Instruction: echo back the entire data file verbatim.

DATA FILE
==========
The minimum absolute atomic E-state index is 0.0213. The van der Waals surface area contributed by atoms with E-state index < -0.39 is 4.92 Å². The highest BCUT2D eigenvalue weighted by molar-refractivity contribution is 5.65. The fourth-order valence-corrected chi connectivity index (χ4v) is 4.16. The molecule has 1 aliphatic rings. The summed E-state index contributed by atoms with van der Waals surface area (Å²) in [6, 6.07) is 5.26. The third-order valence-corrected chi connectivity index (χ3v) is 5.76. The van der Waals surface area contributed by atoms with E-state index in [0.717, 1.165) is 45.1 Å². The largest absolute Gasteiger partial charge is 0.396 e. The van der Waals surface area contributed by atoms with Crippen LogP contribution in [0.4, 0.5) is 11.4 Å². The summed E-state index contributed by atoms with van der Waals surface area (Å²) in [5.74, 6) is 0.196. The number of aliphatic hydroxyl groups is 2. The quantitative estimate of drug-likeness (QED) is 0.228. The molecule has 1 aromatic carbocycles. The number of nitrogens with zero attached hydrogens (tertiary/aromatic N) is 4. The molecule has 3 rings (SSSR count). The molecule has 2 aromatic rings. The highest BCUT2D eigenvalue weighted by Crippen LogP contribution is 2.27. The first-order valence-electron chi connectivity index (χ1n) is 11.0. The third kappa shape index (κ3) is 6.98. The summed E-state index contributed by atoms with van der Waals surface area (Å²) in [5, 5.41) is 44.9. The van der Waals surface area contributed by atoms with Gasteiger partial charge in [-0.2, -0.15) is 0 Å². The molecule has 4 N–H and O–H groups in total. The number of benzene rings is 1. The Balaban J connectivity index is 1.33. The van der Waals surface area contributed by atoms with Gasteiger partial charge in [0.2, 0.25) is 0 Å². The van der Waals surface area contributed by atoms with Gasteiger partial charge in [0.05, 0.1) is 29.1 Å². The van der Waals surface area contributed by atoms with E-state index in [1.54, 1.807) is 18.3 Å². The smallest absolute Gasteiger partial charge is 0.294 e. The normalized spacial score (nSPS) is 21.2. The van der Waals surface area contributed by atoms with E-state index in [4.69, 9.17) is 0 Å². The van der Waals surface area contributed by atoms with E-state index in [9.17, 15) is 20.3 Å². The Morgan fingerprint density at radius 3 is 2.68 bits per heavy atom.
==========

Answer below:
The minimum absolute atomic E-state index is 0.0213. The van der Waals surface area contributed by atoms with E-state index < -0.39 is 4.92 Å². The highest BCUT2D eigenvalue weighted by molar-refractivity contribution is 5.65. The fourth-order valence-corrected chi connectivity index (χ4v) is 4.16. The molecule has 1 aliphatic rings. The summed E-state index contributed by atoms with van der Waals surface area (Å²) in [6, 6.07) is 5.26. The third-order valence-corrected chi connectivity index (χ3v) is 5.76. The van der Waals surface area contributed by atoms with E-state index in [0.717, 1.165) is 45.1 Å². The largest absolute Gasteiger partial charge is 0.396 e. The van der Waals surface area contributed by atoms with Crippen LogP contribution in [0.4, 0.5) is 11.4 Å². The summed E-state index contributed by atoms with van der Waals surface area (Å²) in [5.74, 6) is 0.196. The number of aliphatic hydroxyl groups is 2. The quantitative estimate of drug-likeness (QED) is 0.228. The molecule has 1 aromatic carbocycles. The number of nitrogens with zero attached hydrogens (tertiary/aromatic N) is 4. The molecule has 3 rings (SSSR count). The molecule has 2 aromatic rings. The highest BCUT2D eigenvalue weighted by Crippen LogP contribution is 2.27. The first-order valence-electron chi connectivity index (χ1n) is 11.0. The third kappa shape index (κ3) is 6.98. The summed E-state index contributed by atoms with van der Waals surface area (Å²) in [5, 5.41) is 44.9. The van der Waals surface area contributed by atoms with Gasteiger partial charge in [-0.2, -0.15) is 0 Å². The molecule has 4 N–H and O–H groups in total. The number of benzene rings is 1. The Balaban J connectivity index is 1.33. The van der Waals surface area contributed by atoms with Gasteiger partial charge in [0.2, 0.25) is 0 Å². The van der Waals surface area contributed by atoms with Gasteiger partial charge in [0.05, 0.1) is 29.1 Å². The van der Waals surface area contributed by atoms with E-state index in [1.54, 1.807) is 18.3 Å². The smallest absolute Gasteiger partial charge is 0.294 e. The normalized spacial score (nSPS) is 21.2. The van der Waals surface area contributed by atoms with E-state index in [4.69, 9.17) is 0 Å². The van der Waals surface area contributed by atoms with E-state index in [9.17, 15) is 20.3 Å². The Morgan fingerprint density at radius 3 is 2.68 bits per heavy atom.